Winter Protection For Boxwood

Detroit-Garden-Works.jpgBoxwood is one of the most versatile and robust growing evergreens available for planting in my zone. There are a number of great cultivars.  Green Velvet matures at 3′ by 3′, and keeps its great color all winter. Green Mountain is virtually identical to Green Velvet, but grows to 4′ tall by 3′ wide. Buxus microphylla koreana, pictured above, is hardy in this full south sun location, and can grow to 5′ by 5′.  The winter color is a dull orangy bronze. Winter Gem boxwood is incredibly hardy, and grows slowly to about 4′ by 4′. The leaves are smaller, and narrower than Green Velvet.

DSC_4001There are lots of other hybrids available.  Vardar Valley is an outstanding hardy cultivar of buxus sempervirens. It matures at 1′ to 2′.  The leaves have a distinctive blue green color.  As it is a slow growing variety, it is not routinely offered for sale at local nurseries.  Most of the boxwood sold in my area is grown in regions where the season is long enough to permit 2 flushes of growth per season.  This means nursery can get a salable product faster.  Boxwood is graded by width-not by height.  A boxwood takes about 7 years to grow to an 18″-24″ size.  This makes them relatively expensive to buy, compared to other ornamental shrubs that grow quickly.

MG 2013 (29)Boxwood is indeed a versatile shrub. They make great hedges, as their growth is uniform, and they are very tolerant of pruning.  That tolerance makes them an ideal subject for living sculpture. Boxwood pruned into spheres, squares, cones and cylinders are striking and delightful.  The large boxwood in this landscape will be kept pruned in spheres.  The small boxwood will be allowed to grow together, and will be pruned flat. This garden will have a much different look in a few years. All of these boxwood are Winter Gem.  The fine textured foliage makes them ideal for pruning into a formal, strictly geometric shape.   DSC_1801Boxwood are quite friendly to other plants.  Provided care is taken in the selection of a cultivar for a specific site, they will stay in bounds. These boxwood rectangles are a beautiful foil for the clipped espaliered crab apples. If the face is pruned on a very slight angle out from top to the bottom, they will stay green all the way to the ground. A boxwood which is hard pruned into a specific shape will stay green on the interior.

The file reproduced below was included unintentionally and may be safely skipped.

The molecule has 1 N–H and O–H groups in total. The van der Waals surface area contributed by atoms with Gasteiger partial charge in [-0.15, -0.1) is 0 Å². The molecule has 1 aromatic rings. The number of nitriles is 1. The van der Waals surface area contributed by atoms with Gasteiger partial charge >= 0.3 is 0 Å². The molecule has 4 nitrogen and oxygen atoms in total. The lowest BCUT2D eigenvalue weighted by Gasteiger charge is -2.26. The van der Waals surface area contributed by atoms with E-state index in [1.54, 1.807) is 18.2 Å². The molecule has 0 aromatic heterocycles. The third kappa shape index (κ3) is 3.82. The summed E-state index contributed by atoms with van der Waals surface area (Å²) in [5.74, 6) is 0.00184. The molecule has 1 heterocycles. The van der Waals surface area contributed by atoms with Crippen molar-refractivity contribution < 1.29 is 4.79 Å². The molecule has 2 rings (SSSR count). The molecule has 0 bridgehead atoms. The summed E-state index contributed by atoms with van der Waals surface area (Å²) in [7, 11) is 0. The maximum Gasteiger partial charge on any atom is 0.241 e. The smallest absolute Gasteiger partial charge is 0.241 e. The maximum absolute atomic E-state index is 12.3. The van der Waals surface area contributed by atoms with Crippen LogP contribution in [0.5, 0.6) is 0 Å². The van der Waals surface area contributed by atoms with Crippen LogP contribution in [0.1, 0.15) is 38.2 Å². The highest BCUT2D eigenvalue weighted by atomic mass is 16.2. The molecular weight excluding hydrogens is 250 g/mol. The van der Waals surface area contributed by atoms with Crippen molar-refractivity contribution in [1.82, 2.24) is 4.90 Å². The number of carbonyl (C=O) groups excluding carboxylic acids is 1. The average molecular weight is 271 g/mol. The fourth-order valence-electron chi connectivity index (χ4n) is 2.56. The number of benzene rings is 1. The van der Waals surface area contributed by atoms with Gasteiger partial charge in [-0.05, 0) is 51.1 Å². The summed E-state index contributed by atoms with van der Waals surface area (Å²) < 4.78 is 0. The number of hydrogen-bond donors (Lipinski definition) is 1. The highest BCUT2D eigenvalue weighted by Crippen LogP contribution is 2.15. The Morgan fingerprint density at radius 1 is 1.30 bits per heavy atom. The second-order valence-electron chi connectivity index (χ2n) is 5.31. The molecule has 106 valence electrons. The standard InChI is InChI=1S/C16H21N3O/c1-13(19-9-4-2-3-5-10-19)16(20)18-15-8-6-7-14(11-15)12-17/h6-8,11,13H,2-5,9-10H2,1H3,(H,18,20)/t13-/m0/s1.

boxwood-green-velvet.jpgBoxwood makes a fine tall ground cover under a tree.  They are quite shade tolerant. A small landscape such as this is all the more interesting for a change of level.  These boxwood are a welcome visual intermediary between the ground plane, and a linden which has grown to substantial size. That they are shade tolerant means they can be sited in lots of places.  Naturally grown boxwood make a lovely backdrop for ferns, hostas and shade tolerant perennials.  A boxwood provides a green backdrop for the earliest of perennials to appear in the spring.  The small textured foliage makes them a great companion for the bigger textured hellebores, and European ginger.

Aug 31 2013 (20)A boxwood would go so far to oblige a gardener who wishes to grow them in containers.  They do need large enough containers so there is room to grow.  The root ball of a decent sized and well grown boxwood might be larger in diameter that its leafy component.  Boxwood in containers need special attention to proper watering. They need to be well watered prior to freezing weather.  They will rely on water stored in the stems and leaves to survive they winter, as the water in the container cannot be absorbed when it is frozen.  Boxwood in ground has much more widespread moisture available to its roots, especially given how long it takes for the ground to freeze to any significant depth.  A boxwood confined to a pot needs regular water.

boxwood-hedge.jpgPruning boxwood takes more than a good eye.  A great job invariably involved the setting of level lines.  Relatively level boxwood has a forlorn and unfinished look.  This boxwood has been pruned level with the horizon, even though the driveway drops down to the street.  The boxwood at the bottom of this drive is quite a bit taller than those plants at the top.  Level boxwood has a serene and solid look to it.

August 12 2013 (11)Boxwood can help provide structure to a garden.  This densely growing shrub provides a simple and strong contrast to the garden elements.  This pruning is loosely formal, and softens the stone wall behind them.

Aug 31 2013 (18)I have written about boxwood plenty of times before – I do like them.  It was painful to see how many boxwood in my area were severely damaged or killed outright by our last winter.  Some were crushed by the huge snow loads.  Others in more exposed locations were damaged by the extreme cold.  That cold, in conjunction with sun and wind burned the leaves. Leaves that were completely dessicated, died. It took the coming of the spring weather to see how terrible the damage truly was.  Some of the boxwood at the shop died outright.  The damaged portions will take years to recover.